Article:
Facts about Uranus

• Uranus is the 7th planet from the Sun.
• It is a Gas Gaint.
• It was discovered by accident in 1781 by William Herschel.

Diameter: 31,764 miles
Mass: 14.5 Earth masses
Density: 1.29 where water = 1
Gravity: 0.90 times that of Earth
Albedo (% of Sunlight reflected): 51%
Rotation on Axis: 17.9 hours
Inclination of Axis to Orbit: 97.9° (It rotates on its side!)

Distance from Sun: 1,783,950,000 miles
Revolution about Sun: 83.75 years
Inclination of Orbit to Earth’s Orbit: 0.77°

Atmosphere: 83% hydrogen gas, 15% helium gas and 2% methane gas
Surface Temperature: –323° F just below cloudtops

Moons: Uranus has a few dozen moons. The largest is Titania with a diameter of exactly 1,000 miles, orbiting the planet every 8.7 days at a distance of 271,100 miles.

Observing in a small telescope: In a small telescope, Uranus appears as a small, pretty blue-green disk. You need magnifications of 100x or more just to see a hint of a disk. To find it, it is best to use a computerized GOTO telescope that can automatically move to any object chosen from a list in its hand-controller. It is possible to see Uranus with binoculars and distinguish it from similar magnitude stars by its color.



Uranus was discovered by Sir William Herschel of England in 1781 while he was exploring the sky, recording nebulae and galaxies. When he came across Uranus, he thought that he had discovered a comet. However, after several months of observation, Anders Lexell, a mathematician, calculated its orbit and found that it was completely outside Saturn’s orbit. It was a new planet! No one had expected to find more planets.

Many moons and more
The Voyager 2 spacecraft flew by Uranus in 1986 and provided the first closeup images. The third largest gas giant has a faint ring system, over 20 moons and a simple cloud system. Uranus also rotates on its side, like a rolling ball, because its axis is titled 98° from vertical.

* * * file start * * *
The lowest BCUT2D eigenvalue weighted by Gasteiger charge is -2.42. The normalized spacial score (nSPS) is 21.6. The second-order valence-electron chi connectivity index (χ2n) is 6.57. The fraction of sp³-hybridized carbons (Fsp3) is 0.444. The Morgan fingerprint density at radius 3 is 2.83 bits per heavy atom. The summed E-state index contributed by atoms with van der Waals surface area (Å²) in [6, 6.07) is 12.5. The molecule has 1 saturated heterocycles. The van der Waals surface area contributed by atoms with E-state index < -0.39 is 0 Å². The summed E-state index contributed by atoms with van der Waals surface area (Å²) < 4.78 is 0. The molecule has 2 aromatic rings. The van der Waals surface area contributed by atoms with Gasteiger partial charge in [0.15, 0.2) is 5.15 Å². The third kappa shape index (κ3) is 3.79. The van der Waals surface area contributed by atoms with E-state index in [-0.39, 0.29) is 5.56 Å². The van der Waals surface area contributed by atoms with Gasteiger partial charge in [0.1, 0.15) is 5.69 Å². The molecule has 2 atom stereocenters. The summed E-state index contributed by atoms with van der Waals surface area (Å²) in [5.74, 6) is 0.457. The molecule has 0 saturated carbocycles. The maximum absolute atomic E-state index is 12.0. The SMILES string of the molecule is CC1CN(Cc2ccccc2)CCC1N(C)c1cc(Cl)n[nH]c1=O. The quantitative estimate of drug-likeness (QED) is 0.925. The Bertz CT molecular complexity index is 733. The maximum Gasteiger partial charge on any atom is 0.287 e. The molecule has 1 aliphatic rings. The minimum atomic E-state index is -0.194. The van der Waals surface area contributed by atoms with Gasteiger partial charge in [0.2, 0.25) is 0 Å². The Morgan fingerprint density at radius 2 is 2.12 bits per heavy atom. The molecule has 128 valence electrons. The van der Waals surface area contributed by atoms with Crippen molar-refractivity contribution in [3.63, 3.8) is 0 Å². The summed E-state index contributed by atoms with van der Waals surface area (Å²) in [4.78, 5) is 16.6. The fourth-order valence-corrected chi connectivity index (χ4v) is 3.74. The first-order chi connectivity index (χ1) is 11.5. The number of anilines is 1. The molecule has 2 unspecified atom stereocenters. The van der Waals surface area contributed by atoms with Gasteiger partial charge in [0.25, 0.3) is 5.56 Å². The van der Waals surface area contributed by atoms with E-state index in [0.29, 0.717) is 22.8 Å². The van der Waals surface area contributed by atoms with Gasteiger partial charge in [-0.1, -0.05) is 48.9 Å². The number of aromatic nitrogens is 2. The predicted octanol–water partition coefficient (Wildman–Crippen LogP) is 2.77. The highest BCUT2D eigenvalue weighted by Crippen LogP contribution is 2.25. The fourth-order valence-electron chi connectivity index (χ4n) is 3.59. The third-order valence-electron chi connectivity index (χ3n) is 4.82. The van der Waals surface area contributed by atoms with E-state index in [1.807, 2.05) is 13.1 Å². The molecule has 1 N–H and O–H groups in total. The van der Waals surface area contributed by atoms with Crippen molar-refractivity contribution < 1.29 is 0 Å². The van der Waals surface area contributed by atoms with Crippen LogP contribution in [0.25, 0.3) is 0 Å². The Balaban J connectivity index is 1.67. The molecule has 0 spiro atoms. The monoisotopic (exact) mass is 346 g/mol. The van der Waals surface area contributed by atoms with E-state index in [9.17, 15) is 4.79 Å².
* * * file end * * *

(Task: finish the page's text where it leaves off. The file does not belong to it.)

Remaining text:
Uranus’ pale blue color comes from a small amount of methane in its atmosphere. Like the other gas giants, its atmosphere is composed mainly of hydrogen gas, aurorae occur at its poles and lightning flashes within its atmosphere. The temperature at its cloudtops is –373° F.

Soup and Cyclops
Below its atmosphere at a depth of 3,000 to 4,000 miles lies something that scientists call “ice,” but it is actually a hot, liquid soup of water, methane and ammonia. This ice extends all the way to a tiny rock core at the center of the planet.

Uranus was named after one of the earliest supreme gods in Greek mythology, who was the father of the Cyclops. William Herschel had proposed that his new planet be named after King George III of England, but the international consensus was to keep the names of the planets based in mythology.

Observing Uranus
Uranus’ pale blue color slightly distinguishes it from surrounding stars, however, this Planet appears starlike since magnifications of about 100x are required to discern even a small disk. Uranus’ rings and any atmospheric clouds cannot be seen in amateur telescopes.

Although Uranus can just be seen with the unaided eye, it is indistinguishable from other 5th and 6th magnitude stars. The easiest way to find Uranus is to use a computerized GO TO telescope that will automatically move to Uranus after this planet is chosen from a list in the hand controller. Otherwise, use a planetarium software program to find its location. During the years 2000 to 2050, Uranus moves east from the constellation Capricornus to Leo.


Uranus has nine faint but distinct ringlets that are shrouded in dust. Most of Uranus’ rings are believed to be composed of yardstick-size boulders.


Images of Miranda, Uranus’ 5th largest moon. Voyager 2 was able to get closer to this moon than any other in the solar system. Its surface astounded astronomers because its terrain is so varied. There are light and dark areas, as well as scarring that may have been created by a combination of earthquake and volcanic activity. Miranda is 293 miles in diameter.

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